(BeWellBuzz) Intermittent fasting, also known as “IF”, is an eating pattern that involves alternating between fasting and non-fasting. The most obvious benefit of intermittent fasting is calorie restriction, which studies have shown to improve longevity. However, long life is not the only benefit of this way of eating, it also improves overall health and, by extension, the quality of life.
Most popular intermittent fasting is 16/8 scheme. The numbers 16 and 8 stand for the fast and feast durations, so you fast for 16 hours and feast for 8. Most opt to break the fast at 12:00PM and eat until 8:00PM, but you can move the eight hour window to better fit your lifestyle. The key is to be consistent, so if you pick 12:00PM – 8:00PM, stick with it daily.
Studies link caloric restriction to increased longevity
Over the years, several scientific studies have proven that reduced caloric intake increases longevity in animals. In one such study, scientists found that rodents lived for almost twice, as long when their food intake was reduced severly. Another elaborate study involving rhesus monkeys, which are closely related to humans, reveals that reduced caloric intake improved resistance to cancer, age-related decline in cognitive abilities, and heart disease besides increasing longevity.
Before we look into some of the most important benefits of intermittent fasting, it is necessary that we get past some of the common myths surrounding it once and for all.
What is not true about intermittent fasting?
- It entails several days of fasting at one go
Many fear intermittent fasting involves going without sustenance or food for several days at a stretch. This fear is baseless. Intermittent fasting, at the most, involves a fasting period of 24 hours, during which you can have one main meal. If this appears challenging to you, you can adopt an intermittent fasting protocol that involves shorter fasting period.
- It is just a fad and its benefits are not scientifically proven
Above, we saw a couple of scientific studies that support the positive claims made by the proponents of intermittent fasting. We will see results of more scientific studies later when we discuss the benefits of intermittent fasting. So, the claim that benefits of intermittent fasting are not backed by scientific studies is wrong and baseless.
As far as consigning intermittent fasting to ‘just-another-new-fad’ list goes, the following news, published on several websites, should end the debate permanently: NASA has revealed that it is contemplating exploring fasting as a means for improving the cognitive functioning of its pilots.
- You should not exercise during the fasting period of an intermittent fasting program
Counterintuitive as it may appear, moderate exercise for 40 to 50 minutes accentuate the benefits of intermittent fasting.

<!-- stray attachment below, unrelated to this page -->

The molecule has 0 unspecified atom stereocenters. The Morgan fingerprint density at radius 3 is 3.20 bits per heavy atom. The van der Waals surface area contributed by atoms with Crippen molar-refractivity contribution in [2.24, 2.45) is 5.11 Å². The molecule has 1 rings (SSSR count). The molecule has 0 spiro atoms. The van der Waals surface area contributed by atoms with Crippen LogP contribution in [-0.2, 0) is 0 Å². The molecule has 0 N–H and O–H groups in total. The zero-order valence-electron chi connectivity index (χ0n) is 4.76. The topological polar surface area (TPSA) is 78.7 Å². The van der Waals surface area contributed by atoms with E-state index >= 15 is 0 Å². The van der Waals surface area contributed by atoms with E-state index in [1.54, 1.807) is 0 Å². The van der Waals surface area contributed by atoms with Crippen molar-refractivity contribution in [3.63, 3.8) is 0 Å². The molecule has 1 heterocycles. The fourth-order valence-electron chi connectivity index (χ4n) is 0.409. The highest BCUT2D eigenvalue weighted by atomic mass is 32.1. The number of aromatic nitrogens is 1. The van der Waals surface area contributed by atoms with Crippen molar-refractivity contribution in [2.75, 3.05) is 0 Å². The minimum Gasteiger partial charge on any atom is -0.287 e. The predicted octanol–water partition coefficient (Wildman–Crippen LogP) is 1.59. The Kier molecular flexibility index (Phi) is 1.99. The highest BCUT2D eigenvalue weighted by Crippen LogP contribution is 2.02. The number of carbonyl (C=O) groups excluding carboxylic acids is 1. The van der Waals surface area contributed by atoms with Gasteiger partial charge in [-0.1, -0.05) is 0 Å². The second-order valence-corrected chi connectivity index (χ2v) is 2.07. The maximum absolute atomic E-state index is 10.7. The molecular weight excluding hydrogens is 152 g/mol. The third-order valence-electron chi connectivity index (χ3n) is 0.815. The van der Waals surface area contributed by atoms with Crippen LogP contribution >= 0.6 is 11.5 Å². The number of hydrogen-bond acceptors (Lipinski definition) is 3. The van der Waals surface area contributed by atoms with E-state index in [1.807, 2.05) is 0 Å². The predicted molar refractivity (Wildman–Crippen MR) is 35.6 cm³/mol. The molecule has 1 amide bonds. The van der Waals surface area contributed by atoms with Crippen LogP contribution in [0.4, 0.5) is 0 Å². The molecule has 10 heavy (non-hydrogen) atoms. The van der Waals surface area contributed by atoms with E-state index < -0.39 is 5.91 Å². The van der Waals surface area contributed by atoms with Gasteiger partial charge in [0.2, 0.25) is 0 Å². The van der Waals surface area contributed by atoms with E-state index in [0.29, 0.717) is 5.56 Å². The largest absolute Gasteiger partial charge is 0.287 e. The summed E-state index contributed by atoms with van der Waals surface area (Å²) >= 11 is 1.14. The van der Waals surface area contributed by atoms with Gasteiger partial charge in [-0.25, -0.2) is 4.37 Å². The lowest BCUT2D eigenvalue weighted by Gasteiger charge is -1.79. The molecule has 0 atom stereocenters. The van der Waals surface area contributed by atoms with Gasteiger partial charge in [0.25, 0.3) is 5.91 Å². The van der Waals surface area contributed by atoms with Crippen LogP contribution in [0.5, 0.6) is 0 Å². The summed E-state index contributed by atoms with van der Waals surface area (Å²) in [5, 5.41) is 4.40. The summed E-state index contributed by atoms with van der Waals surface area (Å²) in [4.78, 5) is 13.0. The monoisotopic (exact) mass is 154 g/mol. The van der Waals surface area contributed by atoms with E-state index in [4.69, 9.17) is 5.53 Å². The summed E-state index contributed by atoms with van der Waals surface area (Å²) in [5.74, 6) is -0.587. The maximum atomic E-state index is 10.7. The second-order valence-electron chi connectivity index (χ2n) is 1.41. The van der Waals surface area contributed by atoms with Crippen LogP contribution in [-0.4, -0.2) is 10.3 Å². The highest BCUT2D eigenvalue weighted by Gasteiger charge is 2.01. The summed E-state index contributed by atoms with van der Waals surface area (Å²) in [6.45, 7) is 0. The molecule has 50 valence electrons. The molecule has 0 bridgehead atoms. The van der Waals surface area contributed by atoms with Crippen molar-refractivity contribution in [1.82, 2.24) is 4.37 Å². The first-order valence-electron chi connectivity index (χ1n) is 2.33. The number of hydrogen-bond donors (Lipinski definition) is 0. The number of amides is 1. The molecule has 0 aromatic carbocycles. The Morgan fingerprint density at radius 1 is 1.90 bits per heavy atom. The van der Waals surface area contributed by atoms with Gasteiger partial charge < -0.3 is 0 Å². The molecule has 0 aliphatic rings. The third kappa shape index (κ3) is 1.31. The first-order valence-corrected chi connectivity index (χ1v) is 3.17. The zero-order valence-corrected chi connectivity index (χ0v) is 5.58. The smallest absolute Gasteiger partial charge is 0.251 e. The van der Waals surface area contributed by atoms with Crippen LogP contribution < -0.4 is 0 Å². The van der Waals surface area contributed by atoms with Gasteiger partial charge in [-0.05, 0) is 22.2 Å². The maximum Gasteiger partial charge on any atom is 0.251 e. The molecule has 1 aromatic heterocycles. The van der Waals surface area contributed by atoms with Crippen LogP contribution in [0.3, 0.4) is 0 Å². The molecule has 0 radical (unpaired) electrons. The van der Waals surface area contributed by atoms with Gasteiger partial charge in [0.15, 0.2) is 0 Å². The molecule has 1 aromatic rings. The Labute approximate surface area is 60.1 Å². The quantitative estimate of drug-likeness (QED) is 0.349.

With common myths explored, let us now take a look at it’s the many benefits of intermittent fasting:
Benefits of intermittent fasting
1. Weight loss
As you may know, glucose, or sugar in the blood, is the fuel source of our body. However, during fasting state, when glucose is not available, the body gets fuel by burning fat. This, needless to say, promotes weight loss.
It is necessary to understand that the short periods of fasting do not involve any breakdown of muscle tissue. Contrary to it, the muscle-molding hormone is produced in greater amounts during a fasting state. So, you stand to gain more benefits from a strength training exercise program if you exercise during your fasting state. Similarly, weight loss enthusiasts can increase their body’s fat-burning potential by doing moderate cardio exercise during fasting periods.
A Note: If you are new to intermittent fasting, you are more likely to binge on high-caloric food during the eating period following a fasting period. While the tendency to binge after the end of a fasting period is natural, the pattern can be counterproductive. Mindful eating during your eating period can help you curb your binging tendencies, allowing you to get the maximum benefit from your intermittent program. Mindful eating, in short, entails following components: knowing that you have the power to choose the type of food you want to eat, exercising this power all the time, valuing quality over quantity, eating slowly and becoming aware of the sensual capacity of food, and becoming aware of your personal triggers for mindless eating.
Moderate exercise, strength training, cardio, or a combination of both, for reasonable duration – 40 to 60 minutes – during fasting state is safe and beneficial but not intense exercising or exercising for extremely long duration.
2. Prevents Cancer
According to the research conducted by the Mount Sinai hospital, Chicago, the University of Southern California, and the University of California at Berkeley, the act of fasting may kill cancer cells as well as precancerous cells – cells that lead to cancer.
During the fasting state, the cancer and precancerous cells are not able to get the fuel they require to grow and survive – glucose. Fasting, it is believed, starves cancer and precancerous cells to death.
3. Increases longevity and protects against neurodegenerative diseases
According to the National Institute on Aging, fasting promotes neutral activity in the brain that improves our response to degeneration from aging and stroke. A few studies have also hinted that ketones – chemical compounds formed when the body needs to burn fat – produced during fasting may reduce the risk of neurodegenerative diseases such as modern autism, epilepsy, and Alzheimer’s.
Warning: Intermittent fasting is recommended to healthy adults. It is always best to consult your doctor before starting on intermittent fasting. Do not adopt an intermittent fasting program if you have health problems, such as diabetes, hypertension, cardiovascular disease, or if you are pregnant.